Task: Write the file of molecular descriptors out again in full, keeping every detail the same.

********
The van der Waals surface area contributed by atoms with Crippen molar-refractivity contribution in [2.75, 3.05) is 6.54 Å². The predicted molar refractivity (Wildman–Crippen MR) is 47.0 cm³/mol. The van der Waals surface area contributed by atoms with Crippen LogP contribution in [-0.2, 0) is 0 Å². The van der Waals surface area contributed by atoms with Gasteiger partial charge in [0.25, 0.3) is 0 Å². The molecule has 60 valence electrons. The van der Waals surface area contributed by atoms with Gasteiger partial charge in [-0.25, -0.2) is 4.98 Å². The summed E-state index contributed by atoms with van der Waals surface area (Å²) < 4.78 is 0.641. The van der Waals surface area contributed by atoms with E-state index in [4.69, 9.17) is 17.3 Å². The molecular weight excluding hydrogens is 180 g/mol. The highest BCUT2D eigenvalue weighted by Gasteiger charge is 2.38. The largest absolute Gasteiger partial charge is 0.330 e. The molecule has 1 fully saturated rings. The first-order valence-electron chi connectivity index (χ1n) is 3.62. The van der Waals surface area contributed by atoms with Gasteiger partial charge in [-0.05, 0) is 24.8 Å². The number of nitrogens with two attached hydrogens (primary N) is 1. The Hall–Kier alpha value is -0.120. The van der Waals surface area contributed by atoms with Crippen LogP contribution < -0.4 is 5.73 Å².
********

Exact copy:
The van der Waals surface area contributed by atoms with Crippen molar-refractivity contribution in [2.75, 3.05) is 6.54 Å². The predicted molar refractivity (Wildman–Crippen MR) is 47.0 cm³/mol. The van der Waals surface area contributed by atoms with Crippen LogP contribution in [-0.2, 0) is 0 Å². The van der Waals surface area contributed by atoms with Gasteiger partial charge in [0.25, 0.3) is 0 Å². The molecule has 60 valence electrons. The van der Waals surface area contributed by atoms with Gasteiger partial charge in [-0.25, -0.2) is 4.98 Å². The summed E-state index contributed by atoms with van der Waals surface area (Å²) < 4.78 is 0.641. The van der Waals surface area contributed by atoms with E-state index in [4.69, 9.17) is 17.3 Å². The molecular weight excluding hydrogens is 180 g/mol. The highest BCUT2D eigenvalue weighted by Gasteiger charge is 2.38. The largest absolute Gasteiger partial charge is 0.330 e. The molecule has 1 fully saturated rings. The first-order valence-electron chi connectivity index (χ1n) is 3.62. The van der Waals surface area contributed by atoms with Gasteiger partial charge in [-0.05, 0) is 24.8 Å². The number of nitrogens with two attached hydrogens (primary N) is 1. The Hall–Kier alpha value is -0.120. The van der Waals surface area contributed by atoms with Crippen LogP contribution < -0.4 is 5.73 Å².